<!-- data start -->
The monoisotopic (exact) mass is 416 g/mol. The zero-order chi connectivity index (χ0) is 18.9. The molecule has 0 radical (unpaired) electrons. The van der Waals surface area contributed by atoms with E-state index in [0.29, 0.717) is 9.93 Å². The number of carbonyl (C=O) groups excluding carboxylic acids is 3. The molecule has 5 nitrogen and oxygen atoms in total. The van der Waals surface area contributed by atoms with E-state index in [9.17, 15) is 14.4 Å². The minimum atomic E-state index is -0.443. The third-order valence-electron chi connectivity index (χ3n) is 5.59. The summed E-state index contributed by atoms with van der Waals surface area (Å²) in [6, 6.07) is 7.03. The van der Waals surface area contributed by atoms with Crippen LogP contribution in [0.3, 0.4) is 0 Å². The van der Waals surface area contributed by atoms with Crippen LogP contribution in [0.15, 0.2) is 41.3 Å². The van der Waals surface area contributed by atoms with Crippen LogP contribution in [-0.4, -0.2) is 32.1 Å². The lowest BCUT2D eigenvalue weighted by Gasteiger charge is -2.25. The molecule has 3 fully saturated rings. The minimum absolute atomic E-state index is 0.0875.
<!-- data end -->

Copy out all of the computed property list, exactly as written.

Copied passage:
The monoisotopic (exact) mass is 416 g/mol. The zero-order chi connectivity index (χ0) is 18.9. The molecule has 0 radical (unpaired) electrons. The van der Waals surface area contributed by atoms with E-state index in [0.29, 0.717) is 9.93 Å². The number of carbonyl (C=O) groups excluding carboxylic acids is 3. The molecule has 5 nitrogen and oxygen atoms in total. The van der Waals surface area contributed by atoms with E-state index in [9.17, 15) is 14.4 Å². The minimum atomic E-state index is -0.443. The third-order valence-electron chi connectivity index (χ3n) is 5.59. The summed E-state index contributed by atoms with van der Waals surface area (Å²) in [6, 6.07) is 7.03. The van der Waals surface area contributed by atoms with Crippen LogP contribution in [0.3, 0.4) is 0 Å². The van der Waals surface area contributed by atoms with Crippen LogP contribution in [0.15, 0.2) is 41.3 Å². The van der Waals surface area contributed by atoms with Crippen LogP contribution in [-0.4, -0.2) is 32.1 Å². The lowest BCUT2D eigenvalue weighted by Gasteiger charge is -2.25. The molecule has 3 fully saturated rings. The minimum absolute atomic E-state index is 0.0875.